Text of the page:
Smithsonian Folklife Festival records: 2005 Smithsonian Folklife Festival
The Smithsonian Institution Festival of American Folklife, held annually since 1967 on the National Mall in Washington, D.C., was renamed the Smithsonian Folklife Festival in 1998. The materials collected here document the planning, production, and execution of the annual Festival, produced by the Smithsonian Center for Folklife and Cultural Heritage (1999-present) and its predecessor offices (1967-1999). An overview of the entire Festival records group is available here: Smithsonian Folklife Festival records.
Jacques Seligmann & Co. records
The records of Jacques Seligmann & Co. measure approximately 203.1 linear feet and date from 1904 to 1978, with bulk dates from 1913 to 1974. The collection includes extensive correspondence files, reference material on American and European collectors and their collections, inventory and stock records, financial records, exhibition files, auction files, and the records of subsidiary companies. The collection is an invaluable resource in tracing the provenance of particular works of art and provides a comprehensive view of the activities of collectors and art dealers in the years leading up to and following World War II.
Henry-Russell Hitchcock papers
The papers of architectural historian, author, critic, teacher, and museum director, Henry-Russell Hitchcock, date from 1919-1987 and measure 24.8 linear feet. Almost all of the collection is comprised of Hitchcock's correspondence files relating to academic research, teaching, curatorial interests, and professional associations. Letters are from prominent architectural historians, architects, artists, preservationists, museum directors and curators, and family and friends. Also found are two feet of writings by Hitchcock and others, scattered biographical information, printed material, and photographs of Hitchcock and architecture.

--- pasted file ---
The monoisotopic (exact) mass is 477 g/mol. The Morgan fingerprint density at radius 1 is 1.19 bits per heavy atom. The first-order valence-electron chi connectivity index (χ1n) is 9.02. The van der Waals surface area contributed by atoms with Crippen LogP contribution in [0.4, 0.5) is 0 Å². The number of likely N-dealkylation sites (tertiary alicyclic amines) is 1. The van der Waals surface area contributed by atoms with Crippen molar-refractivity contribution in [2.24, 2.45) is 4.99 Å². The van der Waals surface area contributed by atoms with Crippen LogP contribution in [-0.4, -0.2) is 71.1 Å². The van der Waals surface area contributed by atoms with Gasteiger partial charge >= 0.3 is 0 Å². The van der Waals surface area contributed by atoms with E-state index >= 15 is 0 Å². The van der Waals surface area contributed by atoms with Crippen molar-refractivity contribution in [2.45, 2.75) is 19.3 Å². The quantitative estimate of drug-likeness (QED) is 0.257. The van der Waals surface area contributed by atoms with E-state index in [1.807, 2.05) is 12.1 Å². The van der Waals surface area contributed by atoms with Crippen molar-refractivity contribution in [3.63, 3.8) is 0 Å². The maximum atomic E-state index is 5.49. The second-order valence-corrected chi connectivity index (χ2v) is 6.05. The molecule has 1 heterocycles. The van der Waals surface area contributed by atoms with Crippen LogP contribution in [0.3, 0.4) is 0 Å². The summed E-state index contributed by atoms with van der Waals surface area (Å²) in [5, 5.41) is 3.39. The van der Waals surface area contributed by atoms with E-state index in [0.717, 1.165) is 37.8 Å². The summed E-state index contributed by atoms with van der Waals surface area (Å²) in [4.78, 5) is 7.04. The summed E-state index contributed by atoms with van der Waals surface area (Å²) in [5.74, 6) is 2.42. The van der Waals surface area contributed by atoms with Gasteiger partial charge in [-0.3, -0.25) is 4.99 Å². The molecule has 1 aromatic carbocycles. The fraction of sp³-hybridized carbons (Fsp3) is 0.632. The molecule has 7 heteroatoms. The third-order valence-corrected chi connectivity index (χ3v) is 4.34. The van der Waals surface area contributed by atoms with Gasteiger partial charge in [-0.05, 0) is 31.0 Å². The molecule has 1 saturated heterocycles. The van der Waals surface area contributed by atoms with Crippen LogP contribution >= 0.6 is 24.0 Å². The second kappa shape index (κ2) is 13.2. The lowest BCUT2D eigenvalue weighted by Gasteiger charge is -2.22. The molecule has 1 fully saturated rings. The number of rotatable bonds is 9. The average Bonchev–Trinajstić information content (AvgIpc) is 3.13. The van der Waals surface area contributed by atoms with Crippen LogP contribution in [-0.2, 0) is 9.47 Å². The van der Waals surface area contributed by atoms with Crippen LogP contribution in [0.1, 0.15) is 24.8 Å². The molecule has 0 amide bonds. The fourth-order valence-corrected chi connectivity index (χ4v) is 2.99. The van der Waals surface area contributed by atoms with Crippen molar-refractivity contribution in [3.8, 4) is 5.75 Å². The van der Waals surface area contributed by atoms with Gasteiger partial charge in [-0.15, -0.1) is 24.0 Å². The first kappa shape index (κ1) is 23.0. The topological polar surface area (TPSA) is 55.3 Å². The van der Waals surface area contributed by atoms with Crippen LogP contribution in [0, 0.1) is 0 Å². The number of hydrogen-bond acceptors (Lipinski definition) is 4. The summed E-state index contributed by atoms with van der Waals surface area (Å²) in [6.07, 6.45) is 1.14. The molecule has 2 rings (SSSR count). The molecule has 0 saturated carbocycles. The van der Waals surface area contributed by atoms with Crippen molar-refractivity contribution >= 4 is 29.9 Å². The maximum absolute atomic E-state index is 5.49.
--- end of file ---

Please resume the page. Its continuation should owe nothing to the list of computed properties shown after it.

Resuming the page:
Zabriskie Gallery records
The Zabriskie Gallery records measure 110.5 linear feet and date from 1905 to 2011. The records document the history of the Zabriskie Gallery through leases, permits, floor plans, and other administrative files; guestbooks; appointment books, notebooks, and other desk diaries; correspondence from New York and Paris galleries, museums, clients, and other correspondence; appraisals, inventories, consigments, and other registrar files; artist files consisting of resumes, correspondence, exhibition material, and photographs of artwork; institution files consisting of correspondence, consignments,and artwork inquiries with museums, galleries, and corporations; exhibition files consisting of loan agreements, press releases, and correspondence related to exhibitions shown at the gallery; invoices, price lists, and other financial records; clippings, press packets, newsletters, and other printed material; photographs, slides, and transparencies of exhibitions and artists works; and correspondence, photographs, awards, and other personal records of Virginia Zabriskie.
John Held papers relating to mail art